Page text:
It’s quite common for bootkit malware to modify the Master Boot Record (MBR), Volume Boot Record (VBR) and even BIOS but we were unaware of anything more innovative.
Last week however, we found a new bootkit sample in China, which appeared to be a bit different from other bootkits. It behaved abnormally in its MBR’s 512 bytes code space.
Until now, we have malicious MBR codes doing the following:
1 Hide the virus code to the end of real-mode space
3 Hook int 13 interruption
For example, the self-decryption code of TDL4 bootkit is as follows:
Mebroot hooks int 13 interruption:
But what is the difference between these two and the new Wapomi sample we found last week?
Firstly, it loads 57 (0×39) sectors from the end of the disk into memory address 0×97200 and then it jumps to address 0×97400 and executes.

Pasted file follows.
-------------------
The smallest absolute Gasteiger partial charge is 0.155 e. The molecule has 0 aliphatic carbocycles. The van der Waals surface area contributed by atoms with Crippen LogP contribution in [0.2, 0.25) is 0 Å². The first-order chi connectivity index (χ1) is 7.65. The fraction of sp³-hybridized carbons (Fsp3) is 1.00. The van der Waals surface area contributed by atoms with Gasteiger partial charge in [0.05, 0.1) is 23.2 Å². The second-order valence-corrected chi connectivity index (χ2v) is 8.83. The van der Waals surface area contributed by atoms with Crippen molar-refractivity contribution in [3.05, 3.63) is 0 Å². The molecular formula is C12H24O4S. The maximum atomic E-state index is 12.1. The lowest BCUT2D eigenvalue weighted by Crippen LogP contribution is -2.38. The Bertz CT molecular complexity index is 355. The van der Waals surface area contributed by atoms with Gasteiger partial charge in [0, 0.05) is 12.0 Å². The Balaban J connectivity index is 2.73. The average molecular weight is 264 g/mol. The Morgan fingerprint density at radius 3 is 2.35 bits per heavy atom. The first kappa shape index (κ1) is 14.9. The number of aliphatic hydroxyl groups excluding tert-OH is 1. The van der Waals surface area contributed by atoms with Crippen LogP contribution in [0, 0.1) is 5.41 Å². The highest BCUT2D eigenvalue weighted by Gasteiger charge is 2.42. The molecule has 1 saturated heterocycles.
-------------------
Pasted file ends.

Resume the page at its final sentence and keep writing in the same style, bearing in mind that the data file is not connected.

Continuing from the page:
Then its 16bit code repeatedly calls the cs:dword_2580 function, but strangely the first 8 bytes are all zeros. Interesting, isn’t it?
Beginning of function cs:dword_2580:
Debugging by Bochs then reveals changes in the function’s beginning:
First bytes are no longer zeros and byte sequence is 0xe3fe, 0xf000. This byte sequence has been gained from the original BIOS int 13interruption address. This means that when the cs:dword_2580 function is called an int 13 interruption is invoked.
This is the first time we have seen malware which uses this trick to invoke an int 13 interruption. The question is why? We know that bootkit viruses hook int 13 to load virus drivers and we know that some AVs and security tools monitor int 13 interruption check the MBR for such infection. This seems to be an attempt to bypass int 13 interruption checks and also to make analysis of the code more difficult.
AVG detects this malware as Win32/Wapomi.F.
Stanley Zhu & Jason Zhou